There are several ways to begin exploring Palm Springs’ world of mid-century neighborhoods. One way is to take the three-hour double-decker architectural bus that explains the history, design, and architects that made Palm Springs what it is today. This bus tour operates throughout the year, so check schedules for availability. Another approach is to stop and get a “modernism map” at the architecturally significant Palm Springs Visitor’s Center at Highway 111 northern gateway to the city. The Visitors Center, built in 1965, was a former gas station that was designed by architect Albert Frey. Its “hyperbolic paraboloid” roof has become an icon of modern design and can be found in a number of other smaller establishments in Palm Springs.
As a third alternative, the very independent traveler can merely start out at random in any direction on foot or by car and easily get the flavor of mid-century Palm Springs. Downtown Palm Springs is compact and walkable — somewhat of an anomaly in car-crazed Southern California. Many of the best-known modernist hotels are likewise concentrated in a thin strip of land between Palm Canyon Boulevard (the city’s “Main Street”) and the base of the San Jacinto mountains.
Though not absolutely necessary to enjoy the city, renting a car does increase one’s variety of Mid-Century Modern experiences. One can’t drive very far in Palm Springs without encountering significant architectural districts. Perhaps the most common of these are the many 1950s-1960s neighborhoods designed (mostly) by William Krisel and built by the Alexander Brothers Construction Company. Over 2,200 modern homes were built by the Alexanders between 1947 and 1965.
Their design hallmarks include such Mid-Century Modern features as vaulted ceilings, low ground-hugging silhouettes, large expanses of glass, desert landscaping, indoor-outdoor floor plans, and decorative use of concrete block. Tragically, the Alexanders were killed in a 1965 plane crash. Other, smaller builders picked up the slack for a while and carried on the tradition of building well-designed, modern homes in the desert. But by 1970 Palm Springs, this grand dame of desert resorts, had begun to show her age. Many of the city’s elite were moving south to newly opened areas in Palm Desert and Rancho Mirage.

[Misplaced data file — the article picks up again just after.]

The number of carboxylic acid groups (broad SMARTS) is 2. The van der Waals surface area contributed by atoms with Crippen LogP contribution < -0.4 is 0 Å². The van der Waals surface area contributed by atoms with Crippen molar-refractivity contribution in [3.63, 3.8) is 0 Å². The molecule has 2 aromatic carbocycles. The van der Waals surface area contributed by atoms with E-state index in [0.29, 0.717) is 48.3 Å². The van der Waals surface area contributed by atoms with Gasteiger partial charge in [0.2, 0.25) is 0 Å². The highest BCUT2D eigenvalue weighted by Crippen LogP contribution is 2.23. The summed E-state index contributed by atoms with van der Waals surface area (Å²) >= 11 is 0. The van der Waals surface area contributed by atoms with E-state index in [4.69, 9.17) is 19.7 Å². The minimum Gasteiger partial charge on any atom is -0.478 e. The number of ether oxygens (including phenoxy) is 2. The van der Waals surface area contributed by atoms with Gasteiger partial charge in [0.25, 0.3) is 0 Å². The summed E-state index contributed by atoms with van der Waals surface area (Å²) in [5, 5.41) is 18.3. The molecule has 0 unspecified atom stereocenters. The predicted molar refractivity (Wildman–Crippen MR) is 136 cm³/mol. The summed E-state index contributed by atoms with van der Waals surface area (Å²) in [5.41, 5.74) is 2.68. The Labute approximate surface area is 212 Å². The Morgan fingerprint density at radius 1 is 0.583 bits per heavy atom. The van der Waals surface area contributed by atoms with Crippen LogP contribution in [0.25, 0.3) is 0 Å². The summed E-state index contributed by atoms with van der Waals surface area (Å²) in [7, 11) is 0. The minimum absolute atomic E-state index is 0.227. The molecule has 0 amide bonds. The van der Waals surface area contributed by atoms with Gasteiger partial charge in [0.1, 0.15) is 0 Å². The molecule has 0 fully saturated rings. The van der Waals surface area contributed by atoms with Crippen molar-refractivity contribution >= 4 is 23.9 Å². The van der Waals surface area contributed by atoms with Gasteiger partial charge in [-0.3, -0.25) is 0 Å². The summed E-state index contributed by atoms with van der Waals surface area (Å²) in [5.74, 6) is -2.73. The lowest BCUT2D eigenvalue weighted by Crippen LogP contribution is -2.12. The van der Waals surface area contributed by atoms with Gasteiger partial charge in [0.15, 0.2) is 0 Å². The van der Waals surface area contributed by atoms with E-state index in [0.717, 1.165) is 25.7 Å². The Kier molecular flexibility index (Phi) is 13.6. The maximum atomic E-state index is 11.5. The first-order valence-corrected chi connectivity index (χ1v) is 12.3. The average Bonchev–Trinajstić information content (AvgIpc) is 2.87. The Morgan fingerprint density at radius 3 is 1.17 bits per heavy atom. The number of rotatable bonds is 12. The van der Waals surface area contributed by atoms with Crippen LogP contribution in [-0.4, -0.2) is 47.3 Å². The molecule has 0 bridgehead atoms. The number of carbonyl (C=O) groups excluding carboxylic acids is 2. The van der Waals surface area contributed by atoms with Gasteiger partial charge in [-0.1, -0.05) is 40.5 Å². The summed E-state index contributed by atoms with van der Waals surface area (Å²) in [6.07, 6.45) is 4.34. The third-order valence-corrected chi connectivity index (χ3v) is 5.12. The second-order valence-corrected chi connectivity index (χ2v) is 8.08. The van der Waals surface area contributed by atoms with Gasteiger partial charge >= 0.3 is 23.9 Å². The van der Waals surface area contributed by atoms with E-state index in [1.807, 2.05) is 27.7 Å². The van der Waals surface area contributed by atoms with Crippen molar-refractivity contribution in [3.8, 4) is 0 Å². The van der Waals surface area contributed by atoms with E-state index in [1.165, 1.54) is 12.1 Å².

Palm Springs languished for a good twenty years or so, catering to an increasingly older, increasingly down-market crowd. Then in the 1990s creative-minded (mostly) younger people, many in the gay and lesbian community, began re-discovering the beauty of Palm Springs modernism. Many relocated to the city and began bringing it back. The city’s economic somnolence of the 1970s through 1980s had, fortunately, precluded the type of ill-thought-out “remuddling” found in other more prosperous California resort towns. Home and business owners just didn’t have the money then to change their buildings into the latest design fad (Palm Springs escaped both the “avocado/harvest gold” and “mauve” kitchen eras, for instance). The result today is arguably the largest and best-preserved example of Mid-Century Modern architecture in the country.
Most Mid-Century Modern homes have by now been restored. In addition, new homes and businesses are usually designed in the Mid-Century Modern style as well, furthering the “brand” of Palm Springs modern. Each year as more and more people in the country (and the world) discover the beauty and practicality of Mid-Century Modern design, Palm Springs’ star burns brighter and brighter.